RICHMOND, Va. (WRIC) — Virginia Attorney General Mark Herring is recapping protections at the polls in an effort to prevent voter intimidation.
Herring said these incidents are rare but, since tensions are high this election season, he said it’s important for voters to know their rights.
Many Democrats, including Herring, have accused President Donald Trump of encouraging harassment and even violence at the polls, citing comments he made during the first debate.
“I’m encouraging my supporters to go into the polls and watch very carefully because that’s what has to happen. I’m urging them to do it,” President Trump said.
Herring said there are legitimate poll watchers in Virginia but they have to be authorized and follow specific rules. The White House didn’t respond on Thursday when asked to clarify President Trump’s comments.
Before the debate, supporters of the President chanting “four more years” at an early voting location in Fairfax, Virginia were accused of voter intimidation. Herring said this is the only report in the state he has been made aware of so far this election season. It prompted him to issue an advisory opinion outlining legal protections against voter intimidation in September.
“Voter intimidation and voter harassment will not be tolerated,” Herring said in an interview on Thursday. “There are criminal penalties in both state and federal law for engaging in that kind of conduct and I’m hopeful that we won’t see it but it’s important to make sure local officials know the tools they have just in case an incident does arise.”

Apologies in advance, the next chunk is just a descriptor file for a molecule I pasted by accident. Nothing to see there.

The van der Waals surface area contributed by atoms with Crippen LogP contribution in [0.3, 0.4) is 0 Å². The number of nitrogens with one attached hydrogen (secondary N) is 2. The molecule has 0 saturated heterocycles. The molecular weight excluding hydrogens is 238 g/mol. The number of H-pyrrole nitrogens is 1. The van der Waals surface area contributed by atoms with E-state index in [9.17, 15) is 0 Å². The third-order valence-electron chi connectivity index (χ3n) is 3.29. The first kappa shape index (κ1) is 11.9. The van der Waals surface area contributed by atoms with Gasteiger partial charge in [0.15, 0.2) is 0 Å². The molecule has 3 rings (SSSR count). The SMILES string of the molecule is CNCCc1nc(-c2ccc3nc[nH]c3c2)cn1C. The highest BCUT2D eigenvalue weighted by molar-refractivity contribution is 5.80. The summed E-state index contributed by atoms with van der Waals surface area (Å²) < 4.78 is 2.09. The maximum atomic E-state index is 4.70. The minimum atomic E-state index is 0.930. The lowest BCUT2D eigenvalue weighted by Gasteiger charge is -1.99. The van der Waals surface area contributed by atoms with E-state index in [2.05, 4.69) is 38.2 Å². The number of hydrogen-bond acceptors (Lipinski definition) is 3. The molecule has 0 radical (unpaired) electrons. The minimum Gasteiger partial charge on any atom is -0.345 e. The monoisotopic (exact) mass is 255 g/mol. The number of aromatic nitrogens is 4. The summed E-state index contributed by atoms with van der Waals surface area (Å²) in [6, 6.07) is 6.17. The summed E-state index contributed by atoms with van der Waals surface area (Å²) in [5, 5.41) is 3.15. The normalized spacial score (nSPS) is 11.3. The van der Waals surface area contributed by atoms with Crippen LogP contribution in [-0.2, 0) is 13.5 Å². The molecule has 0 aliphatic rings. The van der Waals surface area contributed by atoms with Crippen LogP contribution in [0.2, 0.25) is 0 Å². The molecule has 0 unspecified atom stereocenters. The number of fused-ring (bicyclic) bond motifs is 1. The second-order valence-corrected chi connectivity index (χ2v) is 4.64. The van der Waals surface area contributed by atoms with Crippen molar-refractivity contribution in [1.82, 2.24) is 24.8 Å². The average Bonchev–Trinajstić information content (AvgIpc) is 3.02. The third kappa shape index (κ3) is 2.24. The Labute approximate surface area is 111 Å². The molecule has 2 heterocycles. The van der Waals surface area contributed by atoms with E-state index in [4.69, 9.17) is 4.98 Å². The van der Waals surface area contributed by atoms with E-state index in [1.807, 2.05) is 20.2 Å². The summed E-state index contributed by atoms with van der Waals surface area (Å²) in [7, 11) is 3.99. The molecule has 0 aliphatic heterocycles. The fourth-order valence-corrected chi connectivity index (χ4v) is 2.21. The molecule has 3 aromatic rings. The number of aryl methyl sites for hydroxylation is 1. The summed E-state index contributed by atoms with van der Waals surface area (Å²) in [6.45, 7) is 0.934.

On Thursday, Herring shared an 11-minute video — which can be found here — with the Virginia Sheriffs’ Association, the Virginia Association of Chiefs of Police, the Virginia Association of Commonwealth’s Attorneys, the Voter Registrars Association of Virginia and the Virginia Electoral Board Association to make sure they’re prepared to respond.
If people feel harassed or intimidated at the polls, Virginia Department of Elections Commissioner Chris Piper said the first thing they should do is tell an election officer.
“Let the election officers handle it because they’re equipped to do so and can de-escalate the situation,” Piper said. “The worst thing you can do is try to handle it yourself.”